Scott Adams ponders having ‘no anchor’ on free speech as cancellation campaign deals him another brutal blow

The canceling of “Dilbert” cartoonist Scott Adams rages on, but while business partners terminated future projects and peers grifted celebrity with flame-fanning activism, the outspoken artist seemed to revel in the moment as he foreshadowed what may come with “no anchor on my free speech.”

In their preferred lede-burying style, corporate media and keyboard activists took up arms against Adams after he reacted to the results of a Rasmussen Reports poll on his “Coffee with Scott Adams” podcast. Following a train of logic that concluded if 47 percent of blacks are “not willing to say it’s okay to be white,” then “according to this poll, not according to me, according to this poll — that’s a hate group,” the syndicated comic writer has taken the brunt of woke society.

After newspapers across the country announced they would stop running “Dilbert,” Adams reported Tuesday that his non-fiction publisher was dropping him too. The self-help book, “Reframe Your Brain: The User Interface for Happiness and Success” was set to be released in September from Penguin Random House’s business imprint Portfolio until the controversy erupted.

“My publisher for non-Dilbert books has canceled my upcoming book and the entire backlist,” Adams posted to Twitter emphasizing, “Still no disagreement about my point of view. My book agent canceled me too.”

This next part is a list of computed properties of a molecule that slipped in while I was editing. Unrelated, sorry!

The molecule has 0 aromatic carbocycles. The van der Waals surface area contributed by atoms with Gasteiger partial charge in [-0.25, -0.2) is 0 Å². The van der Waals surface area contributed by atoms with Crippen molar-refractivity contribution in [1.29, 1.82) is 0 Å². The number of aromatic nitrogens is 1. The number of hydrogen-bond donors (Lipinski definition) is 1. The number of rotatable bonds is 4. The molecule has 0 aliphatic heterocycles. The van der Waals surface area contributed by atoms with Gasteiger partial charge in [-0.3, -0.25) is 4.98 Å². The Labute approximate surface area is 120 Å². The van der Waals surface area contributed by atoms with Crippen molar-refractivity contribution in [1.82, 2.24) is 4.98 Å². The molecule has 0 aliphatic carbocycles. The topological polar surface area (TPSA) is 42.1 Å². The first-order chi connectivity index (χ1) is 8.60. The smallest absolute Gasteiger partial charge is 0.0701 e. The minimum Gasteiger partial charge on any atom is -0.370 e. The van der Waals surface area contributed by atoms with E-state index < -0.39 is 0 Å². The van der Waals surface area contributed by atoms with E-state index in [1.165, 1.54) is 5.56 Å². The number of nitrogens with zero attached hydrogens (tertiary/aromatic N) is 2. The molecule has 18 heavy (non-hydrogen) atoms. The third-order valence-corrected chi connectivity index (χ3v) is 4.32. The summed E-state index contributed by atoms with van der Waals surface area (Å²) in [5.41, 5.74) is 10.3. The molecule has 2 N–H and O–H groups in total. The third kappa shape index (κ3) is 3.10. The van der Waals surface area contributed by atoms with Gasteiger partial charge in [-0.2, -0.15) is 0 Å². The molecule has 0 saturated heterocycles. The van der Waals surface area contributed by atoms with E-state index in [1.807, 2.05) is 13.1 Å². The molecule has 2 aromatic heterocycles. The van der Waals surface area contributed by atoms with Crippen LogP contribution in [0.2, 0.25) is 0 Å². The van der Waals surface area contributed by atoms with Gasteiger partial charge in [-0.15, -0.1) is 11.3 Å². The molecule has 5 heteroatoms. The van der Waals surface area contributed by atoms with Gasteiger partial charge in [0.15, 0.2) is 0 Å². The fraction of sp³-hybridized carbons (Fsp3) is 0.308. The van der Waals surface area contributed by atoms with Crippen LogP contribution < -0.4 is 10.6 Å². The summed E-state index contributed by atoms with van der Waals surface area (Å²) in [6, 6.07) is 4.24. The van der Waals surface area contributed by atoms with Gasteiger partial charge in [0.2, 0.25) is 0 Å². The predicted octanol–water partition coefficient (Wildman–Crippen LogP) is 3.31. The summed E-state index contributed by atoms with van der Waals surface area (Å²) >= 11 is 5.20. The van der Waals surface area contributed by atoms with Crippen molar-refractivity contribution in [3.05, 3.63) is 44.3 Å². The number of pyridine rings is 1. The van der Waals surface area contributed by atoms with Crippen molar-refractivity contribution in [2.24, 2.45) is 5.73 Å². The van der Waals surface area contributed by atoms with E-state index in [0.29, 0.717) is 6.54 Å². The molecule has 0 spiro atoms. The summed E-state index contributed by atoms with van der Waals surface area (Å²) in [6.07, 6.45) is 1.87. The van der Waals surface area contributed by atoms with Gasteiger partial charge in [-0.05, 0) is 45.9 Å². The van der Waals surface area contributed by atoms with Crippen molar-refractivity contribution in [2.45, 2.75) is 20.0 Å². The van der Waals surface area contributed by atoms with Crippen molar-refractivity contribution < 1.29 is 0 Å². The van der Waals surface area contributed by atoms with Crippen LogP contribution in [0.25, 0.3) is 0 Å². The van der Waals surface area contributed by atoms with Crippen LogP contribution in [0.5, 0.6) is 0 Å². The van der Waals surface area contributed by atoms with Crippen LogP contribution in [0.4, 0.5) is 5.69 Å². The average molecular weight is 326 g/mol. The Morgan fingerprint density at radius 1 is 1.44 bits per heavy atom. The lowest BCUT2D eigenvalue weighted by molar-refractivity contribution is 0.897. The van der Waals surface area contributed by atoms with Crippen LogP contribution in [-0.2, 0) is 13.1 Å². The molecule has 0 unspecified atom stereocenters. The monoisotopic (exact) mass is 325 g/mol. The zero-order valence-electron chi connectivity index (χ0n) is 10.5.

Similarly, fellow cartoonist Robb Armstrong, of “Jump Start” fame, promoted the idea that Adams be scrubbed from society when he took to Instagram to encourage owners of his book, “Fearless: A Cartoonist’s Guide to Life,” take a “Black” marker to his work to cover up Adams glowing endorsement.

“Scott Adams (‘Dilbert’ creator) is a racist. Please get help Scott. You’re out of your mind. Use a thick, Black marker to remove him from your copies of ‘Fearless’,” he wrote with an image depicting his goal.


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The 2016 release included a blurb from Adams on the back that read “The book is an inspiration and a true pleasure; with some of the most insightful cartooning advice you will ever read.”

In an article from The Washington Post that continued to malign Adams’ comments as a “racist rant,” Armstrong expressed, “My heart sank at first, then broke.”

“I had to accept the reality that my friend from the early days was gone. In his place was a soulless, heartless racist,” the aggrieved cartoonist lamented.

Adams was also dropped by comics publisher Andrews McMeel Universal Sunday across “all areas of our business” though it remains unclear how these announcements, and the fact that “Dilbert” will now exclusively be available through the cartoonist’s Locals subscription, will ultimately affect his reported $75 million net worth.

Monday evening he remarked on Twitter, “Now that I have no anchor on my free speech, tomorrow will be fun,” and he continued to share takes from others on the widespread hullaballoo, including an “Interesting prediction” that “When all of this is over, most will realize and conclude that what @ScottAdamsSays has done will have helped to close the racial divide, not make it worse. People just don’t know it yet.”

Kevin Haggerty


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